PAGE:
How to Perform a PFA or FMEA:
In performing a failure mode analysis, it is suggested that the brainstorming process should involve individuals with diverse knowledge about the process or the product being analyzed.
(1) Pose the question “how can we make the process go wrong?" or “how can we make the product fail?" instead of the predictive query “what could possibly go wrong?"
(2) Create a diagram that maps out the flow of the processes or one that depicts the procedures involved in the use of the product.
(3) Identify the functions at each stage, the materials needed, the human actions required and the expected outcome in its most ideal state.
(4) Analyze each stage or process step and come up with ways on how to deliberately prevent the system from working. Some examples include:
- A blown fuse,
- Water that is doused over or that seeps through the product,
- Overloaded in terms of capacity,
- Overuse or operating or running for days without let-up,
Use of an incompatible peripheral or component,
- Malware or virus is introduced into the system,
- Other similar actions or occurrences like power fluctuations /shutdowns / failures, hurricanes, earthquakes or even terrorist attacks.
(5) Evaluate all the controls in place to determine their adequacy as barriers to the trigger factors. Devise ways to disable their functions, e.g.:
- The firewall crumbles from ground-shaking intensity;
- The wirings of the fire-alarm including its sprinkler system are chewed-on by rodents;
- A great tsunami follows a magnitude nine earthquake;
- A hurricane blows off the roof of the building;
- The area is badly flooded;
- The inspection reports are tampered / falsified;
- There is connivance between workers.
(6) Analyze the effects of failure or flaw and how it will affect the user-consumer or the user-worker and the business as a whole.
(7) For each effect, establish a rating system, usually from a scale of one to ten, in which the rating will depend on the significance or insignificance of the effect. Determining significance takes into consideration certain factors, like:
- The number of users affected
- The damage to business reputation
- The harmful effects to public health and the environment
- The possible governmental sanctions or penalties that will be imposed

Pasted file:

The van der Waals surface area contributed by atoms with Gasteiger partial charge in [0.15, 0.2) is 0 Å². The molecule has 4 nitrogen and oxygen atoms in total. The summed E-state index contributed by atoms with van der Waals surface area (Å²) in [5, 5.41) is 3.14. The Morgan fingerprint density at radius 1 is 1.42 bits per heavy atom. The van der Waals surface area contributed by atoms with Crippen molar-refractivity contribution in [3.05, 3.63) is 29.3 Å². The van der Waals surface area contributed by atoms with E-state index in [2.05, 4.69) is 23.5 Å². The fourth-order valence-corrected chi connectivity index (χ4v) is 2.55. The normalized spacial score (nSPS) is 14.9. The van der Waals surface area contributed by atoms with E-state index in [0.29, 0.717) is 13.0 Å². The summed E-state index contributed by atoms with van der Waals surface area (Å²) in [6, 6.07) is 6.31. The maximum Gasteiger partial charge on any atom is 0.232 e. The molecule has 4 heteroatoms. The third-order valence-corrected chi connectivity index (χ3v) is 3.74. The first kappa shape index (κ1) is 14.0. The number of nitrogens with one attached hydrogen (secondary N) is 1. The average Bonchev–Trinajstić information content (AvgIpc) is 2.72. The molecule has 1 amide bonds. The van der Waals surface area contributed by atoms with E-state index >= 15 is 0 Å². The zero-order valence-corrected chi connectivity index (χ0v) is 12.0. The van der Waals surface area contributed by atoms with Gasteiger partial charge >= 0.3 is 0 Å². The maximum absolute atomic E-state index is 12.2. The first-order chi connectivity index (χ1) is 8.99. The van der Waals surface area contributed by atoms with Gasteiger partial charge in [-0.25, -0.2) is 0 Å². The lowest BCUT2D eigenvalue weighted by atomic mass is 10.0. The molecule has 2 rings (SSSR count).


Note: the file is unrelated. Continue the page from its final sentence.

- The partial or total breakdown of the entire system.
- The cost of repairs that would be incurred whether minimal or substantial
- Other similar conditions or factors that denote severity or harshness of the resulting damages or impairment.
(8) Perceive that the time of occurrence is likewise critical when devising ways to instigate the causal factors and in developiing preventive methods. Time and elements related to the time of day such as darkness, heavy vehicular or Internet traffic, rush hours, holidays, busy or deserted streets, school hours, lunch breaks, etc. are factors that could render the plan effective or ineffective in relation to the adverse conditions or preventive actions.
(9) Formulate the most effective courses of actions that would prevent the occurrence of the effects previously established. The aim is to come up with a risk management plan that has a more proactive perspective rather than reactive, wherein the basic aim is to quash or prevent all factors that would trigger human errors or systems failures.
(10) Test the entire risk prevention plan by creating simulations of the predicted failures or adverse conditions, with special attention to those that were rated as having the most critical or detrimental effects.
(11) Prioritize the mitigating courses of action and / or determine the importance of the fail-safe mechanisms to be installed. In some cases, it may also be important to enhance the in-depth safety controls or the barriers against the trigger factors.
In performing a preventive failure analysis, it would be best for the participants to always keep in mind that the ultimate goal is to achieve zero-defect or total prevention of adverse incidents as proactive courses of actions.